During the ultimate scene of betrayal in the movie Wall Street, a young stockbroker named Bud Fox learns that his idol, the golden-calf worshiping Gordon Gekko, has not only lied to him but left his father's company exposed to the whims of the wolves of Wall Street. In a climactic moment, Fox asks Gekko: "How much is enough? How many yachts can you water ski behind?"
Even though this film was mid-1980s fare, well, as they say, the more things change... . Perhaps not for the actor who played Bud Fox, Charlie Sheen, who should share Natalie Portman's Oscar for real-time transformation into the Black Swan. But for the rest of us, who have watched as greed has become the foundational structure upon which much of our modern economy is built, it is often difficult to see how we might close the Pandora's Box and return to saner times. You know, back when being Donald Trump wasn't considered an asset in a hair-club-for-men commercial, much less a race to be president of the United States.
Nowhere is this greed more pervasive than among those companies responsible for the health of roughly 300 million of Americans: Big Pharma. You know, the guys who got a better sweetheart deal from George Bush's Medicare prescription drug benefit than Anna Nicole Smith did from that old rich guy.
Later, re-importation from Canada and bulk negotiation for Medicare prescription drugs were written out of any Obama health-care plan, even though each was at the heart of Democratic Party campaign promises in 2006 and 2008.
Maybe money cannot buy you love -- but the halls of Congress have a more Heidi-Fleiss-kind-of ethic to them.
Steve Lendman of RINF.com, in providing a summary of David Sirota's bestselling book, Hostile Takeover, clarifies:
This industry is one of the most profitable in the country making about 18 cents profit on every dollar of sales; it is aided by government using our tax dollars to fund about one third of all research on new drugs the industry gets at no charge; the industry spends about twice as much on advertising, promotion and administrative costs as they do on R & D to develop new drugs; the prices charged for prescription drugs in the US are inordinately high compared to the rest of the world and are rising at about four times the rate of inflation; these rising costs plus those for most all health services are rising so fast, companies are forcing their employees to pay a greater share of them or are reducing overall health care benefits.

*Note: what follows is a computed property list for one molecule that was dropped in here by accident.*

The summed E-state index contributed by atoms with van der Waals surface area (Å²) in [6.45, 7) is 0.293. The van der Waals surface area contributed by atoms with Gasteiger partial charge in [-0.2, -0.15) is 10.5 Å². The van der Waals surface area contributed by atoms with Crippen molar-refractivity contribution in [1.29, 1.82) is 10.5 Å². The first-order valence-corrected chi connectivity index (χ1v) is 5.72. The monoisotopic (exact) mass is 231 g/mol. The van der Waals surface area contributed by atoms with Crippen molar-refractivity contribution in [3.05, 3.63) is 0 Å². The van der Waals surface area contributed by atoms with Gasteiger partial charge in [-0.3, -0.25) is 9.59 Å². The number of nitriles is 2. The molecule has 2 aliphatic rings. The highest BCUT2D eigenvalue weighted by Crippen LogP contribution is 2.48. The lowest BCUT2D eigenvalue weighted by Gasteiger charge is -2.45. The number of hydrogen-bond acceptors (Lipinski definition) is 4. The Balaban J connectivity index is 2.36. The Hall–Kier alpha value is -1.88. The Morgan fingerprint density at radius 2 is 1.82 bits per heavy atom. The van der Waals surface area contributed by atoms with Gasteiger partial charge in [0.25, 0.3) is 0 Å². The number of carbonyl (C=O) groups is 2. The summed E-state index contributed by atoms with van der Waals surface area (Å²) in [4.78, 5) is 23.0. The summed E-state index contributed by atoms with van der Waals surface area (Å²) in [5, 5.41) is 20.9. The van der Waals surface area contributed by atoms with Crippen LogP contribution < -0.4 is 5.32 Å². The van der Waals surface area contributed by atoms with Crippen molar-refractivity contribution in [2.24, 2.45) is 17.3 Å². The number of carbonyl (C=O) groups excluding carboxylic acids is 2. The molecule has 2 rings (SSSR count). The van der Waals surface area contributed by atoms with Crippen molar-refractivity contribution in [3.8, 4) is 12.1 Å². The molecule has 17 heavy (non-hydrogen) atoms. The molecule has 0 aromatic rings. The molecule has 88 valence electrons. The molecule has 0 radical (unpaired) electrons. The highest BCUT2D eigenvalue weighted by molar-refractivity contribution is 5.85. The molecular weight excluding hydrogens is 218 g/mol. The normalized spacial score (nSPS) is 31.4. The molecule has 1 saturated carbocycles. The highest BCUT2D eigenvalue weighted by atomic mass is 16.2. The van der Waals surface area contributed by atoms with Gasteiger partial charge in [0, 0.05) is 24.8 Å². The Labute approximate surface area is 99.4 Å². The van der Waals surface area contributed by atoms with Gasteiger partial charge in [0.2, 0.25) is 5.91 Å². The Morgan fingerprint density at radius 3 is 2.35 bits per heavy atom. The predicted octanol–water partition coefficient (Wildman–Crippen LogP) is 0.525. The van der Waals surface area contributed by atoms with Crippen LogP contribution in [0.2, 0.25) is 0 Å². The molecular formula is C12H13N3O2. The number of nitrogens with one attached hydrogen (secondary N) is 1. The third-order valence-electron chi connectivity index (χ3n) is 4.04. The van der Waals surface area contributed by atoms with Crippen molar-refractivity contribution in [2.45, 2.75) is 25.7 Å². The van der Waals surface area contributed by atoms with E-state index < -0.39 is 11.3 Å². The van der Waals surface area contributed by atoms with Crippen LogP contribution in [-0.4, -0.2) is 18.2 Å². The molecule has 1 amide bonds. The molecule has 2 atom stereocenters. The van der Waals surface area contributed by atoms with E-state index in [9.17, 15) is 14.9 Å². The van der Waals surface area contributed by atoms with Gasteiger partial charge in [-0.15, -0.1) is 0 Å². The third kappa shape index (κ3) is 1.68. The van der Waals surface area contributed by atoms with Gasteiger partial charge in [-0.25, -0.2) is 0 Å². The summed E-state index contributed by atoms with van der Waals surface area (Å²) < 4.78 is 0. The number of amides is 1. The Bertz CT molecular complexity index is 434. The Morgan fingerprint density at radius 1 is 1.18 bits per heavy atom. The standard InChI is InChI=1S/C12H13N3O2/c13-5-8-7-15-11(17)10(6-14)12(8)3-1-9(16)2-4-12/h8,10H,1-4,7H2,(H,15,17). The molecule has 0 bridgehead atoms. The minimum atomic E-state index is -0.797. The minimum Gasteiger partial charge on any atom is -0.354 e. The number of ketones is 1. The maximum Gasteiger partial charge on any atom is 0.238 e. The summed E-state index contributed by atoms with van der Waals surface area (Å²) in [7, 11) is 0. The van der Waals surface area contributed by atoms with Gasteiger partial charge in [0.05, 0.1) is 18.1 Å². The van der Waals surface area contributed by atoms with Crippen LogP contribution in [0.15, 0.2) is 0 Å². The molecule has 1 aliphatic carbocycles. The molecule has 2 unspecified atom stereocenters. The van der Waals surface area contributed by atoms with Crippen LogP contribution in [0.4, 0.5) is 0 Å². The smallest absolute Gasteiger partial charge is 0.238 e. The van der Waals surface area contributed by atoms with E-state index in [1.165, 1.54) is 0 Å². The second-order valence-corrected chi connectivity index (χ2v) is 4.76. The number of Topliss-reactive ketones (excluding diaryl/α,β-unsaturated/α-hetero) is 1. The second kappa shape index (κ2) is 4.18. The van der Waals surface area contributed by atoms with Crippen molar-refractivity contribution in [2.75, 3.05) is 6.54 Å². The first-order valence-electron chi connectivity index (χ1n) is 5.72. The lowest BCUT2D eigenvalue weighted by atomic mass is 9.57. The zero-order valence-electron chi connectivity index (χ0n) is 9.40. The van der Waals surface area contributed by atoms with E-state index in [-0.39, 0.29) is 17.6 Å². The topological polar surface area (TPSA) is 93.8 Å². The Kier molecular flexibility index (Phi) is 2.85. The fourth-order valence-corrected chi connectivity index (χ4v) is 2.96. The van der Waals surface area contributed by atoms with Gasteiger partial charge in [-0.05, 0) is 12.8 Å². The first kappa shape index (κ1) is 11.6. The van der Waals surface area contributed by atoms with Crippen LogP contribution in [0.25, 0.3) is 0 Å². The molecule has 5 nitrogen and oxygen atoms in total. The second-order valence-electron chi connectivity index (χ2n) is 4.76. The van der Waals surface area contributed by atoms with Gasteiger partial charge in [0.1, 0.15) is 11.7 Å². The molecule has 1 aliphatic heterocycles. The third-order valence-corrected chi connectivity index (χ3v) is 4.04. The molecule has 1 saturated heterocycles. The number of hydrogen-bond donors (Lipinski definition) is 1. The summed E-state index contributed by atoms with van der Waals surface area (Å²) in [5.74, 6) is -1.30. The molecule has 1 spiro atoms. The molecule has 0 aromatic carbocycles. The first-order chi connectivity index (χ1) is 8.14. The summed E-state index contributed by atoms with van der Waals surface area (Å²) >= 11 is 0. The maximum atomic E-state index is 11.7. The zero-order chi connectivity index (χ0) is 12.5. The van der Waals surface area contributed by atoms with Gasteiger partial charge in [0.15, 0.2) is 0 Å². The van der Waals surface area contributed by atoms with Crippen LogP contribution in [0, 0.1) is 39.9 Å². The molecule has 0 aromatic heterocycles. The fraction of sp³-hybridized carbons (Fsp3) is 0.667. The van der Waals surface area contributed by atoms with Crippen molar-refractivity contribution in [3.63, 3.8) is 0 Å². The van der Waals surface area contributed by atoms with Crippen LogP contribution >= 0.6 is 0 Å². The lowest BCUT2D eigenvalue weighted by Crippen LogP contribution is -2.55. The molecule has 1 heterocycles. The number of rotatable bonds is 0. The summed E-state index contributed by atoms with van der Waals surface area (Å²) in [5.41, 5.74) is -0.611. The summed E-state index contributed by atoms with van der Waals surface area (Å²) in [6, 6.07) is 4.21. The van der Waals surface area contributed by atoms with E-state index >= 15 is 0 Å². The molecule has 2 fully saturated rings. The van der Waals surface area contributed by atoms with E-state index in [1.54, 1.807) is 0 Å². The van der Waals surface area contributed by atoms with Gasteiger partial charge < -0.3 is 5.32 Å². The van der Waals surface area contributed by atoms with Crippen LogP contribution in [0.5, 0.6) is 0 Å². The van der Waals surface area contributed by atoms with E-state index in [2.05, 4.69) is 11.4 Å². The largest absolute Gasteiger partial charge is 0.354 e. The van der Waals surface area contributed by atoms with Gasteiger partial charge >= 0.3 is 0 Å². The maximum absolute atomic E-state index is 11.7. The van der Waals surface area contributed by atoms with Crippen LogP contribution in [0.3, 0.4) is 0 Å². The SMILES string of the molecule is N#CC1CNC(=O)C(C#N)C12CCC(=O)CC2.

Ever feel like you are the bank and they are Dillinger? If not, you probably should.
I can attest to their greed personally, from working with preeminent plaintiffs' lawyer Ed Blizzard, who has challenged the right of pharmaceutical companies to poison Americans, like it is part of their business model. It is Blizzard who made Vioxx drug-maker Merck pay dearly -- to the tune of $4.85 billion -- for the scores of Americans who lost mothers, fathers, brothers and sisters, because Vioxx promised to help with arthritis and instead delivered sudden cardiac arrest.
Now, because of a lack of any regulation, Americans are being poisoned by hip implants created by Johnson & Johnson subsidiary Depuy Orthopaedics Inc., that are not only not tracked by any regulated registry, but in many cases were never even tested before being put into people's bodies -- so the inside of victims hips could come to resemble a post-Deepwater Horizon Gulf of Mexico.
You can tell they're confident that their 93,000 recalls, which they had been warned about as early as 2008, but did not do anything to address until 2010, aren't proof of any wrongdoing. That is probably why Depuy's President, David Floyd, just recently resigned.
Even worse, the chromium poisoning that is destroying victims' bone and muscle is nothing new, in fact, you may remember a town of people who got cancer due to its ill effects from the movie Erin Brockovich. Now, they have Depuy and Johnson & Johnson to thank for this honor.
So one understands we are talking about real people here, one of Blizzard's clients, 58-year-old construction worker Larry Barnett of Modesto, Illinois, "suffered debilitating pain -- he had trouble even walking or standing after receiving the part" and now is "at much greater risk for cancer." Barnett told reporter Mike Cronin of The Daily, that Depuy's ASR hip replacement has "screwed up my life for three years." This man was a hard-working construction worker, who "only wants to get back to work."
One wonders if any pharmaceutical company had to give up income for three years, which they would do first -- hand off the bill to American taxpayers or make Canada accept drug re-importation from the United States for 150% of the price.
As Blizzard has said, "nobody signed up for an oil spill in their body." They did not sign up for cancer either.
So let me ask the question this time, as Sheen is currently a bit preoccupied with other matters, it would seem: When is enough, enough?
Follow Cliff Schecter On Twitter: @Cliffschecter
This column was first published at Al Jazeera English
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